here and will have charge of the Boise
building until another superintendent
is appointed. The building is being
erected by Boise contractors, the con
tract calling for completion within 22
months, and the price is $286,000. It
will be four stories, built of Btone.
New Dredger at Work.
The powerful shovel dredger re
cently completed by the Puget Sound
Bridge A Dredging Company, of Seat
tle, haa started work on tbe new slip
for the pier to be built on tbe ocean
dock site. Unlike the ordinary
dredger, the machine haa the shovel
fitted at the end of a huge beam
which ia driven into the debris and
mud by means of slots into which the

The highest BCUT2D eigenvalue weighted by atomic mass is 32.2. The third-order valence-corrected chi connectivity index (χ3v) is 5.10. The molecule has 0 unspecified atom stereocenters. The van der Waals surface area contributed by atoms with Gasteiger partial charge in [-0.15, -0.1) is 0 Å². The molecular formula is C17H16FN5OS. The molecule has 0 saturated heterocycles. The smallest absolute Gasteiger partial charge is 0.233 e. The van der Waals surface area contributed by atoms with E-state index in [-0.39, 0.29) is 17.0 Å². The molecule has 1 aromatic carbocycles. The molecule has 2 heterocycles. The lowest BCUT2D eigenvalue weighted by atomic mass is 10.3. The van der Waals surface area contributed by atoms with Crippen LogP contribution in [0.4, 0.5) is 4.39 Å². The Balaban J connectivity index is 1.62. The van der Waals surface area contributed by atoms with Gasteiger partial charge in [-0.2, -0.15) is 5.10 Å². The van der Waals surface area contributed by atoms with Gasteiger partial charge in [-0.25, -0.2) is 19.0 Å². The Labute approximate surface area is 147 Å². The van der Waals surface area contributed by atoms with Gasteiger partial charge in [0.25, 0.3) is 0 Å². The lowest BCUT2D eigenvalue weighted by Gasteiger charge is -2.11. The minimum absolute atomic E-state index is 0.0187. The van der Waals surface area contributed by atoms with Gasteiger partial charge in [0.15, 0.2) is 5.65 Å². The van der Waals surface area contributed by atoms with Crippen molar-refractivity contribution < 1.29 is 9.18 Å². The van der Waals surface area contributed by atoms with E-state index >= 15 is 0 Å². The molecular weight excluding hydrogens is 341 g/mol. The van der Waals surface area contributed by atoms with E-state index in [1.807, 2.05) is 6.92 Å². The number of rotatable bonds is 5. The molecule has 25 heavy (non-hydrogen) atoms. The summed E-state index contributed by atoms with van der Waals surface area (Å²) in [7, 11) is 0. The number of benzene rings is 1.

play a rapidly driven cog-wheel. By
reason of its unusual size the dredger
is at present one of the water front's
chief attractions, and draws large
crowCj daily.
And the Attorney Decided Against Ilia
Owa Client
The importance of tbe justice of the
peace is more felt the farther In from
the stir of towns. In cities this office,
though it Is Important and dignified,
does not receive tbe recognition that it
should, but out in the country tbe jus
tice Is a big man, bis decisions are gen
erally final and his opinion Is eagerly
sought Oten, however, bis knowledge
of the law Is a little deficient
In a little town In middle Georgia
there lived a lawyer, saya the Atlanta
Constitution, who has since made his
name famous through the South for
eloquence, knowledge of tbe law and
practical sense. At this time he had
about reached tbe stage where be could
afford to stop practicing" In justice